Confusion prevailed over security issues linked to BlackBerry smartphone, with its Canada-based manufacturer Research In Motion (RIM) on Tuesday reiterating that it was not possible to give security agencies access to its encrypted mail and messenger service as it did not possess a “master key” for interception.
On the other hand, Union Home Ministry officials claimed that RIM assured them that it would provide to intelligence agencies access to some of its services such as messaging and find out ways to address other issues related to data and messenger services.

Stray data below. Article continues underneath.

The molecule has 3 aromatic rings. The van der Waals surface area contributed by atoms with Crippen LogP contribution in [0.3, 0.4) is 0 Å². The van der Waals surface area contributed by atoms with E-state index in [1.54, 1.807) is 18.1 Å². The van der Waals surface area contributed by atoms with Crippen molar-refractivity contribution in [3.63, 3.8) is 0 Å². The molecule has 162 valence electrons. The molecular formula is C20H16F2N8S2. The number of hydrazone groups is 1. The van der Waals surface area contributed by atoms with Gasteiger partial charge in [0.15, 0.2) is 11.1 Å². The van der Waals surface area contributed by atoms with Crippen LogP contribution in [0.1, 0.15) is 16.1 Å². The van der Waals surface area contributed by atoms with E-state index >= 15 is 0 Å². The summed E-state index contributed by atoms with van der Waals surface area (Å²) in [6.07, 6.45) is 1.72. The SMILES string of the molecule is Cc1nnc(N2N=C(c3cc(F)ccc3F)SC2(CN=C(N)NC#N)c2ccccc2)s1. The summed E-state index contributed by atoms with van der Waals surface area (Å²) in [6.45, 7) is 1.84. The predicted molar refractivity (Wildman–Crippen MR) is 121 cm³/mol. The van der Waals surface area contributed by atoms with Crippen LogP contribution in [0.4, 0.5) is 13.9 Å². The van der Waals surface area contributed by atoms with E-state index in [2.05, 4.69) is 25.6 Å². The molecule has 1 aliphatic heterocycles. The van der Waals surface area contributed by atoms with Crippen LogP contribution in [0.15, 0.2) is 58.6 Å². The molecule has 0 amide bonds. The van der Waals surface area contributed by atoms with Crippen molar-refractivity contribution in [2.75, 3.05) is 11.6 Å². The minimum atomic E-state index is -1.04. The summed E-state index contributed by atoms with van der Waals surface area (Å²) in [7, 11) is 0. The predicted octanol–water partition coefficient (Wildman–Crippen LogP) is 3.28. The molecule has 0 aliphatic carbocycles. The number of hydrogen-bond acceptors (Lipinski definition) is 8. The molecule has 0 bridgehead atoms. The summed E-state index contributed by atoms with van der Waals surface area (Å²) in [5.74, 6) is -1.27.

RIM, which has over 10-lakh BlackBerry customers in the country, said its security architecture for customers was designed to exclude RIM or any third party from reading encrypted information under any circumstances.
“RIM does not possess a master key, nor does any backdoor exist in the system that would allow RIM or any third party to gain unauthorised access to the key or corporate data. It, therefore, will be unable to accommodate any request for a copy of a customer's encryption key since at no time does RIM, or any wireless network operator, ever possess a copy of the key,” it said in a statement.
RIM, which operates in over 175 countries, further pointed out that governments have a wide range of resources and methods to satisfy national security and law enforcement needs without compromising commercial security requirements.